The actions of racists, Neo-Nazis, anti-Semitists, white supremacists, Ku Klux Klan, ISIS, and similar groups should be unequivocally condemned. The same condemnation is due any person or group who behaves violently for any reason other than genuine self-defense.

One related and causative issue that has developed into a highly emotional one is the endeavor to remove statues of Confederate heroes from the American landscape. The presenting reason is that these heroes condoned, endorsed, and practiced slavery and therefore their statues should be demolished or at least moved to a museum, out of sight of the majority of residents and tourists.

That begs a question. Where does one draw the line when determining whose statue to remove from public view, whose name to remove from a school building or street sign, and whose reputation to downgrade from hero to scoundrel on the basis of positions held or decisions implemented that now taint their historic heroic actions?

Is condoning and practicing the sin of racism in the form of slavery the only offense worthy of statue removal, school or street name change? What about other sins? Some United States presidents have had numerous extramarital affairs and children sired out of wedlock. Some were also involved in bribery, kickbacks, tax evasion, espionage, and gun-running scandals, to name a few less than godly activities.

So, whose sin is the greatest? The man who made his living on the backs of the slaves he owned or the man who found his pleasure in the bodies of the women he seduced?

Question: If statues of heroes are removed because they were racist, why we would not also remove any form of adulation of U.S. presidents who have committed adultery or any other grievous sin? Do we rename our nation’s capital because George Washington owned 317 slaves at the time of his death, even though he freed them through his will upon Martha’s death?

Whose sin is the greatest? Rom. 3:23 says: “All have sinned and fall short of the glory of God.” And Jesus says: “Let him who is without sin cast the first stone.” John 8:7.


SlaveryTomorrow is a day of special importance, particularly for people whose ancestors spent all or at least part of their lives in slavery in America. An article titled History of Juneteenth provides a summary of this special day ( Here are excerpts:

Juneteenth is the oldest known celebration commemorating the ending of slavery in the United States. On June 19, 1865, Union soldiers led by Major General Gordon Granger landed at Galveston, Texas, with news that the war had ended and that the enslaved were now free. This was two and a half years after President Lincoln’s Emancipation Proclamation, which had become official January 1, 1863.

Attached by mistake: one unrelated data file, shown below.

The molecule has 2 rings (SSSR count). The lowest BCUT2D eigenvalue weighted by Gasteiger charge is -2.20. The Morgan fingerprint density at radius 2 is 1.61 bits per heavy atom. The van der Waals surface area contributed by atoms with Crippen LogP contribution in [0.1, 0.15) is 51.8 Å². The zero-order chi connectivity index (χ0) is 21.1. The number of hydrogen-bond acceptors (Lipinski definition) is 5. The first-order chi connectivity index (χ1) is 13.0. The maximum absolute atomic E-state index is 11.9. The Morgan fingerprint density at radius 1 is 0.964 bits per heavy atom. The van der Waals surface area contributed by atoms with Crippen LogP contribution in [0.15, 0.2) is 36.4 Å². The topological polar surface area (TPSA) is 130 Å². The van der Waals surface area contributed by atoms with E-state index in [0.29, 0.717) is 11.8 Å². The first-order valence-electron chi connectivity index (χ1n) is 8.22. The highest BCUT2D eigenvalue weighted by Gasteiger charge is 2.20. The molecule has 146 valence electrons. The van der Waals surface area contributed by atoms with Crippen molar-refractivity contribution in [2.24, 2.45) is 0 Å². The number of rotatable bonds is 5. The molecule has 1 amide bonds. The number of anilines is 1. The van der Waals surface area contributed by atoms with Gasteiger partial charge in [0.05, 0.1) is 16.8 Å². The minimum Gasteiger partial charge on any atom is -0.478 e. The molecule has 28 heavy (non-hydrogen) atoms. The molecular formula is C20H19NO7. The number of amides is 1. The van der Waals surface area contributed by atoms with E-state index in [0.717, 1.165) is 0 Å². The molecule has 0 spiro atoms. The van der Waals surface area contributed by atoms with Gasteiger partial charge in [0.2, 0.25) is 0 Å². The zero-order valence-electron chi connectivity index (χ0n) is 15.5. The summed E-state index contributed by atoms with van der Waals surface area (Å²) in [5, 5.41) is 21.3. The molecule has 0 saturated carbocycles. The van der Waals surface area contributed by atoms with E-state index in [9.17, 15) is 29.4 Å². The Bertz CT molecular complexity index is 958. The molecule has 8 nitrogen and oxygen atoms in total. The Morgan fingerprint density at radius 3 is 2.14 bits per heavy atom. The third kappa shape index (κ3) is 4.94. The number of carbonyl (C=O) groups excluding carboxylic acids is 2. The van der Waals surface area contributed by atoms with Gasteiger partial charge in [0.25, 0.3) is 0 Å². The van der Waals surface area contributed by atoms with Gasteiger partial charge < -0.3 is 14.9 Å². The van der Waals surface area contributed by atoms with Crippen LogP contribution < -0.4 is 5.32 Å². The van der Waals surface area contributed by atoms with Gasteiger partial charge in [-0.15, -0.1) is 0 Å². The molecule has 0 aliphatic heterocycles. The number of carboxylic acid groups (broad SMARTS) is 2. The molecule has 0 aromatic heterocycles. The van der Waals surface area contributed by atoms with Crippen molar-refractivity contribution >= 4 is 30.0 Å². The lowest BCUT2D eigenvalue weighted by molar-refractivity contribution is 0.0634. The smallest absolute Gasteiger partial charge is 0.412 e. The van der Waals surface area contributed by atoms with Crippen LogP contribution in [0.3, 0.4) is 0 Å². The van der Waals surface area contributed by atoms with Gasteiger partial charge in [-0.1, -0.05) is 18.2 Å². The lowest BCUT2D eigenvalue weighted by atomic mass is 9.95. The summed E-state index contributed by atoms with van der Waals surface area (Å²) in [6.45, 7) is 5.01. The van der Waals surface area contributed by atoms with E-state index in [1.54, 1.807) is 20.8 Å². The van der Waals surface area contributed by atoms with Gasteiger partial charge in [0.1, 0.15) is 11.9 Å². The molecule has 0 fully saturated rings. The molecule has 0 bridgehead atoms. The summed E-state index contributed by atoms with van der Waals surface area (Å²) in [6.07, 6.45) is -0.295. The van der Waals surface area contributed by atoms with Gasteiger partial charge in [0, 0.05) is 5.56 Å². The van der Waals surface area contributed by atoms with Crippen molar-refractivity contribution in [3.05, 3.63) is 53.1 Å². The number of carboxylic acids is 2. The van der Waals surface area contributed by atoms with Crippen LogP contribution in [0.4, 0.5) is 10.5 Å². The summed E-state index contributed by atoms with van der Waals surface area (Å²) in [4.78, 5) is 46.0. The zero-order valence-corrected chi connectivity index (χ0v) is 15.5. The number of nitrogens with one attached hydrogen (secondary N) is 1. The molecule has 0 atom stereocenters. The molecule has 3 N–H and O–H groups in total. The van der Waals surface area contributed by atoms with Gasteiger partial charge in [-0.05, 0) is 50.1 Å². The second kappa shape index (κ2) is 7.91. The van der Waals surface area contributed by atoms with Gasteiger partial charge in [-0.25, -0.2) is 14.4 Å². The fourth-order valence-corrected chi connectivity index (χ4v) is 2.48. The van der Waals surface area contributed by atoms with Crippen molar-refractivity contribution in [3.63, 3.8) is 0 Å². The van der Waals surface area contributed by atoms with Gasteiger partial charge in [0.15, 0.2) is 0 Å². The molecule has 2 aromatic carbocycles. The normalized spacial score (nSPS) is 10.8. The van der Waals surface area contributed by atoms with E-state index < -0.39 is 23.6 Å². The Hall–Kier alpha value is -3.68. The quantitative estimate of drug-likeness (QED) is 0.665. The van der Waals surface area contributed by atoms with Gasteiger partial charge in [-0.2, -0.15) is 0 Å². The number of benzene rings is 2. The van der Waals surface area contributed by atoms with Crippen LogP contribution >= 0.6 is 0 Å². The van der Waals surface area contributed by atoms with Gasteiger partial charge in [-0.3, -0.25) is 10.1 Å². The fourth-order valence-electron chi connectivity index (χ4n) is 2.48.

General Granger read this order: “The people of Texas are informed that in accordance with a Proclamation from the Executive of the United States, all slaves are free. This involves an absolute equality of rights and rights of property between former masters and slaves, and the connection heretofore existing between them becomes that between employer and free laborer.”

The reactions to this profound news ranged from pure shock to immediate jubilation. Even with nowhere to go, many felt that leaving the plantation would be their first grasp of freedom. The desire to reach family members in neighboring states drove some into Louisiana, Arkansas and Oklahoma. Settling into these new areas as free men and women brought on new realities and the challenges of establishing a heretofore non-existent status for black people in America.

Recounting that historic day in 1865, June 19th was coined “Juneteenth” as a time for reassuring each other, for praying and for gathering remaining family members. Juneteenth continued to be highly revered in Texas decades later, with many former slaves and descendants making an annual pilgrimage back to Galveston on that date.

On January 1, 1980, Juneteenth became an official holiday in the state of Texas through the efforts of Al Edwards, an African American state legislator. Legislation he introduced marked Juneteenth as the first emancipation celebration with official state recognition.

Today Juneteenth is celebrated in many ways and many places, with institutions such as the Smithsonian, the Henry Ford Museum and others sponsoring Juneteenth-centered activities.

Significantly, the apostle Paul wrote a long time ago these words in Galatians 3:26-28: “So in Christ Jesus you are all children of God through faith, for all of you who were baptized into Christ have clothed yourselves with Christ. There is neither Jew nor Gentile, neither slave nor free, nor is there male and female, for you are all one in Christ Jesus.” (NIV)

Happy Juneteenth!